Friday, 25 May 2012

It's rather unplesantly like being drunk

"What's so unpleasant about being drunk?"

"Ask a glass of water."

These words are spoken between Ford Prefect and Arthur Dent, while about to travel into hyperspace onboard a ship of the Vogon constructor fleet that has just demolished the Earth. It is one of many, many genius quotations from a book I have a great fondness for and could quite happily quote all day long. And it would be quite fitting to do so today. For today... Towel Day!

I've mentioned it before, during my assertion that we should have a Shiny Day in honour of Firefly. It is a day to honour Douglas Adams, author of The Hitch Hiker's Guide to the Galaxy, Dirk Gently's Holistic Detective Agency as well as their many, many sequels. Two weeks after his tragic passing in 2001, fans of Hitch Hiker's decided that every 25th May from then on should be Towel Day, a day to pay tribute to the brilliance of Douglas Adams. Traditional fashion dictates that Towel Day be marked by the wearing of one's towel all day.

Hence why mine is on my hip, dangling like a gun in a holster, where it will remain for the rest of the day.

This is the essence of Towel Day.

That and I have the 1980 TV series of The Hitch Hiker's Guide to the Galaxy playing in the background.

I will quoting along with it all day.

But I thought I would also talk about The Hitch Hiker's Guide to the Galaxy. Much like my journey through the world of tea, there's been something of a journey for me here, with The Hitch Hiker's Guide to the Galaxy. Rather fitting, given its title.

My journey began somewhere in 2005. I say somewhere. It was around May, in fact. This was when my GCSE exams were happening. I'm pretty sure this was the first time I had encountered Hitch Hiker's, though I may have come across it before. My mother had come across a long time before and she had the "Trilogy in Four Parts" version of the books (I have the hardcover Trilogy in Five Parts). Anyway, it was on BBC2, quite late at night and back in the day, I was a really nocturnal creature. Still am mostly, but work tends to mean I go to bed early.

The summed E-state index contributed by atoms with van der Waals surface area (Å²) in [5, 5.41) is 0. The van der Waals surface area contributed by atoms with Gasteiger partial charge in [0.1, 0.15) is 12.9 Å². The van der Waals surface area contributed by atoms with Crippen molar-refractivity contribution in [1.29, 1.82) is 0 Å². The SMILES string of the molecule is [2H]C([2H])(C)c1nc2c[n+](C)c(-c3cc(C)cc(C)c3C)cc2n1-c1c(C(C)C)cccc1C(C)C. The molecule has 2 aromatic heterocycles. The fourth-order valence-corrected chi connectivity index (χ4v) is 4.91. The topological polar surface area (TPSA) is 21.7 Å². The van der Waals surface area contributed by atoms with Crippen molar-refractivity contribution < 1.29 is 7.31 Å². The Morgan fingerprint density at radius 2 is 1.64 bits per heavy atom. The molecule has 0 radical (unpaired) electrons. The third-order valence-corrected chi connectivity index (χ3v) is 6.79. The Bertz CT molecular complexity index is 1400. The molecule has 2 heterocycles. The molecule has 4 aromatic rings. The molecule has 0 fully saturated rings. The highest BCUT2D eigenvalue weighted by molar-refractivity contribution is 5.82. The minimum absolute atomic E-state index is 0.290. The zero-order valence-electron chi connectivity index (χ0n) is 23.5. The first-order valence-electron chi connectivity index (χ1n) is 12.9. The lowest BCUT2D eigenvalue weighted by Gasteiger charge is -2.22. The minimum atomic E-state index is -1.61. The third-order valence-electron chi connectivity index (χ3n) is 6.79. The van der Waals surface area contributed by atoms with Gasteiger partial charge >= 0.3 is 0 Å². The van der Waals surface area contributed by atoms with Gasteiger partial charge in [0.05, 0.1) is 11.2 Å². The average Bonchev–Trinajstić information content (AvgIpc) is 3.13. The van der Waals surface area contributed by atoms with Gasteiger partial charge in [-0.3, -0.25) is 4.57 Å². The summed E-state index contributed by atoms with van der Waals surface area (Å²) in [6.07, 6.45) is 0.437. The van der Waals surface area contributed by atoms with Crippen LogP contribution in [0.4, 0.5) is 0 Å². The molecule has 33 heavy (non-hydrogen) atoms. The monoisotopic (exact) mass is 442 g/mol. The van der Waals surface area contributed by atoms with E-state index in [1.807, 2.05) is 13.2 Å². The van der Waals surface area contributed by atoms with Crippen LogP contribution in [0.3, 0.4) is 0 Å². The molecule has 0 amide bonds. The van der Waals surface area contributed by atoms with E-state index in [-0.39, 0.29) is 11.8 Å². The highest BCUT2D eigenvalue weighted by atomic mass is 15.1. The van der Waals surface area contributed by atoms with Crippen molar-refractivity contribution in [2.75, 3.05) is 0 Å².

Anyway, GCSEs, BBC2 and Hitch Hiker's. A combination of things that most of my teachers probably wouldn't approved of. Especially since my earliest and clearest memory of watching Hitch Hiker's was the day before my English Literature exam - an exam I had completely failed at during my mock exams the previous year. I say completely failed. I was given an E. My teacher had the distinct impression that this wasn't the grade I should've received. With that in mind, I probably shouldn't have been up late, having cram revised that day, watching TV.

But watch it I did. And thoroughly enjoy it I did. It was one of those things that I kept catching on TV now and again for the next few years. I even borrowed my mother's copy of the book. It is one of the only books that has ever made me laugh out loud. I mean, there are points in books that make me giggle, those that make me gasp at their twists, then there's The Hitch Hiker's Guide to the Galaxy. No other book has made me laugh so much. jPod (Douglas Coupland) came close, but it couldn't match the hysterics Hitch Hiker's reduced me to.

The hysterics I was reduced to wasn't the only effect Hitch Hiker's had on me. Around 2006/2007, well...there was this girl. It's a story my friends have heard a thousand times. But this particular incident led to an intriguing story being written. It goes something like this. Back in the day, I had codenames for girls I liked. Around 2006/2007, I had discovered James Cameron's Dark Angel and used X5 barcode designations as codes for these girls...this is not entirely a good story the more I say it, but oh well, it's in the past now.


It had reached the point where I'd explained the X5 thing to so many people that it wasn't so much of a secret code anymore. So, to preserve the secrecy of my crush on X5-718 (my school friends, if any of them are reading, should remember who this was), I wrote a completely random paragraph that contained within it all the elements that constituted the girl's name. Anyone who read it would just think it was something completely random. It was perfect. And somehow, it became the basis for a story I called "A Series of Universally Random Events" - essentially my version of Hitch Hiker's. Nowhere near as epic in length or funny in content, but oh well. It was something and people did find it funny, which was another something.